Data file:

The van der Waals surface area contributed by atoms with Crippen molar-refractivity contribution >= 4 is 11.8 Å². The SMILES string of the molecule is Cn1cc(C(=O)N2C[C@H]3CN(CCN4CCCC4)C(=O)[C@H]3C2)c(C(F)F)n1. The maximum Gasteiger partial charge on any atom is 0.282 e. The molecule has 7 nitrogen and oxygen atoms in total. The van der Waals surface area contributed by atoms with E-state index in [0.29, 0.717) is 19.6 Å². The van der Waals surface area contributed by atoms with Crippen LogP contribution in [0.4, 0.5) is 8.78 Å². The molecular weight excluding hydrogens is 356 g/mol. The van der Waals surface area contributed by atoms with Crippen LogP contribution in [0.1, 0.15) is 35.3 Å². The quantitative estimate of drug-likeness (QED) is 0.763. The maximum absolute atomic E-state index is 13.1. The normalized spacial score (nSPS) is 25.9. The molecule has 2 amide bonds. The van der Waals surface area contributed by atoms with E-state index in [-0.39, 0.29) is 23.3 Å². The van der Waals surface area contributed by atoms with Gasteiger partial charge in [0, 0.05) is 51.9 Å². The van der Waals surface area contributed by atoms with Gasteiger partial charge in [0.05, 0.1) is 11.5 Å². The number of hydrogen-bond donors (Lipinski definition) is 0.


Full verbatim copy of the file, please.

The van der Waals surface area contributed by atoms with Crippen molar-refractivity contribution >= 4 is 11.8 Å². The SMILES string of the molecule is Cn1cc(C(=O)N2C[C@H]3CN(CCN4CCCC4)C(=O)[C@H]3C2)c(C(F)F)n1. The maximum Gasteiger partial charge on any atom is 0.282 e. The molecule has 7 nitrogen and oxygen atoms in total. The van der Waals surface area contributed by atoms with E-state index in [0.29, 0.717) is 19.6 Å². The van der Waals surface area contributed by atoms with Crippen LogP contribution in [0.4, 0.5) is 8.78 Å². The molecular weight excluding hydrogens is 356 g/mol. The van der Waals surface area contributed by atoms with Crippen LogP contribution in [0.1, 0.15) is 35.3 Å². The quantitative estimate of drug-likeness (QED) is 0.763. The maximum absolute atomic E-state index is 13.1. The normalized spacial score (nSPS) is 25.9. The molecule has 2 amide bonds. The van der Waals surface area contributed by atoms with E-state index in [-0.39, 0.29) is 23.3 Å². The van der Waals surface area contributed by atoms with Gasteiger partial charge in [0, 0.05) is 51.9 Å². The van der Waals surface area contributed by atoms with Gasteiger partial charge in [0.05, 0.1) is 11.5 Å². The number of hydrogen-bond donors (Lipinski definition) is 0.